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What happens after a weight loss intervention? A qualitative study of drivers and challenges of maintaining time-restricted eating among people with overweight at high risk of type 2 diabetes

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@article{6f7c134b9ad54262ac20e5599638777c,
title = "What happens after a weight loss intervention?: A qualitative study of drivers and challenges of maintaining time-restricted eating among people with overweight at high risk of type 2 diabetes",
abstract = "Time-restricted eating (TRE) 1 has been conceptualised as a strategy for achieving weight loss and improving metabolic health, but limited knowledge exists about how people can maintain TRE in daily life. This study examined how TRE was maintainable in daily life after a three-month intervention (the RESET study) in which participants were encouraged to consume all food and beverages except water within a 10-h daily window. Specifically, we examined TRE maintenance patterns across participants, including drivers and challenges for maintenance success. A qualitative longitudinal study was conducted, and twenty participants with overweight at high risk of type 2 diabetes were interviewed using a semi-structured interview guide at the end of the intervention and after a three-month follow-up period. Data were analysed longitudinally in two steps inspired by a pattern-oriented longitudinal analysis approach. Seven participants maintained a strict 10-h window, ten maintained an adjusted TRE regimen (e.g., taking days off), and three did not attempt maintenance. Maintenance drivers included consistent daily rhythms and regular meal patterns, subjective experiences (e.g., feeling healthier), making flexible adjustments to the TRE regimen, family support and avoiding feelings of guilt. Maintenance challenges included social evening events, inconsistent daily rhythms and eating patterns, preoccupation with losing weight, lack of family support and self-blame. TRE was manageable for most participants; however, personalised support for adjusting TRE to daily life is needed to ensure long-term maintenance. Future studies should explore the effectiveness of a personalised TRE concept to determine the usefulness of TRE in real-life settings. ",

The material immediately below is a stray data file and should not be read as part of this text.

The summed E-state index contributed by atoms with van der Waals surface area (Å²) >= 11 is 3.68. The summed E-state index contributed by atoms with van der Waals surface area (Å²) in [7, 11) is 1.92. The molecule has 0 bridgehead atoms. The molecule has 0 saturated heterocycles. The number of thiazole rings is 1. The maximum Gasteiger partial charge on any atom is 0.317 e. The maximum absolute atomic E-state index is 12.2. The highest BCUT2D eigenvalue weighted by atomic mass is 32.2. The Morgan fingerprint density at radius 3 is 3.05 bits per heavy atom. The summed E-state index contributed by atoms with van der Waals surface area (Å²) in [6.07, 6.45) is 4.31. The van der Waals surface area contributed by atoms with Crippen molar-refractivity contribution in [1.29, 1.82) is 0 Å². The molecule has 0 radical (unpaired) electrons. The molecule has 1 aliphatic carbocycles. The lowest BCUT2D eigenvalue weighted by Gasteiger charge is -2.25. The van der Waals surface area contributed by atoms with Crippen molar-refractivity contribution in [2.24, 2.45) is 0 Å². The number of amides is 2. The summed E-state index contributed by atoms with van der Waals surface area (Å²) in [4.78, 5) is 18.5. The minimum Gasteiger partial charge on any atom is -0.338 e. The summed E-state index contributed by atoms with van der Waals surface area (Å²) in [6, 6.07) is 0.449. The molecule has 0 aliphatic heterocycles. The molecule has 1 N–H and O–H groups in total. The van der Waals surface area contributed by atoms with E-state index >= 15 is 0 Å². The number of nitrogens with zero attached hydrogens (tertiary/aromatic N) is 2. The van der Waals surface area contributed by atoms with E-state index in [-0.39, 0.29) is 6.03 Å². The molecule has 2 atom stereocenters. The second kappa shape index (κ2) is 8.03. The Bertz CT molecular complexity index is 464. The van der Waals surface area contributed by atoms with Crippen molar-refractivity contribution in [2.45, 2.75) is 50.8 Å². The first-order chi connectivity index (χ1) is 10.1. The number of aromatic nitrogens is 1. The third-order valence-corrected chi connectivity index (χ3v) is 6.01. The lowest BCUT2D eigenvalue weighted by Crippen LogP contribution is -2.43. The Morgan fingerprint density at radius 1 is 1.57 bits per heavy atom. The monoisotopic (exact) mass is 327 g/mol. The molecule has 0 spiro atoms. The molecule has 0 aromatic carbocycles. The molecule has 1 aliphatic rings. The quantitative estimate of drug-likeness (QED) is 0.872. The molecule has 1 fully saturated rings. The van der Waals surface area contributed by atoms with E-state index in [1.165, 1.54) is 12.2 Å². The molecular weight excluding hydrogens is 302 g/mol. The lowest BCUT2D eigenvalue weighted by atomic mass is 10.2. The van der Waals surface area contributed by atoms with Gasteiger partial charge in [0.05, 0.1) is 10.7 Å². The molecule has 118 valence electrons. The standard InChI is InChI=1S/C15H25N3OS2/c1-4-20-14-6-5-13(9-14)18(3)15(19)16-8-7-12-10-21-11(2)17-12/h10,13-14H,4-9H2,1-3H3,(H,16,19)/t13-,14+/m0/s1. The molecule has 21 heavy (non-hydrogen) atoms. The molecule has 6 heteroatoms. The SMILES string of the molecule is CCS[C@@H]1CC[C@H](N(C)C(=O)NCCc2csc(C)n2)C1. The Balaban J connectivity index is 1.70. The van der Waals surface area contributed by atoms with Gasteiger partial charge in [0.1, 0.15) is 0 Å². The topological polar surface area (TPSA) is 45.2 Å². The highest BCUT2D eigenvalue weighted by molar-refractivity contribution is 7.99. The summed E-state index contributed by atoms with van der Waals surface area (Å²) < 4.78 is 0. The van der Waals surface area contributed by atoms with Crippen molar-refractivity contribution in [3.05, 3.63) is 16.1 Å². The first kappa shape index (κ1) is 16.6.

keywords = "Diabetes Mellitus, Type 2/therapy, Fasting, Humans, Longitudinal Studies, Overweight/therapy, Weight Loss",
author = "Natasja Bjerre and Lotte Holm and Nanna Veje and Quist, {Jonas Salling} and Kristine F{\ae}rch and Hempler, {Nana Folmann}",
note = "Copyright {\textcopyright} 2022 The Authors. Published by Elsevier Ltd.. All rights reserved.",
year = "2022",
month = jul,
day = "1",
doi = "10.1016/j.appet.2022.106034",
language = "English",
volume = "174",
pages = "106034",
journal = "Appetite",
issn = "0195-6663",
publisher = "Elsevier BV",

}

RIS

TY - JOUR

T1 - What happens after a weight loss intervention?

T2 - A qualitative study of drivers and challenges of maintaining time-restricted eating among people with overweight at high risk of type 2 diabetes

AU - Bjerre, Natasja

AU - Holm, Lotte

AU - Veje, Nanna

AU - Quist, Jonas Salling

AU - Færch, Kristine

AU - Hempler, Nana Folmann

N1 - Copyright © 2022 The Authors. Published by Elsevier Ltd.. All rights reserved.

PY - 2022/7/1

Y1 - 2022/7/1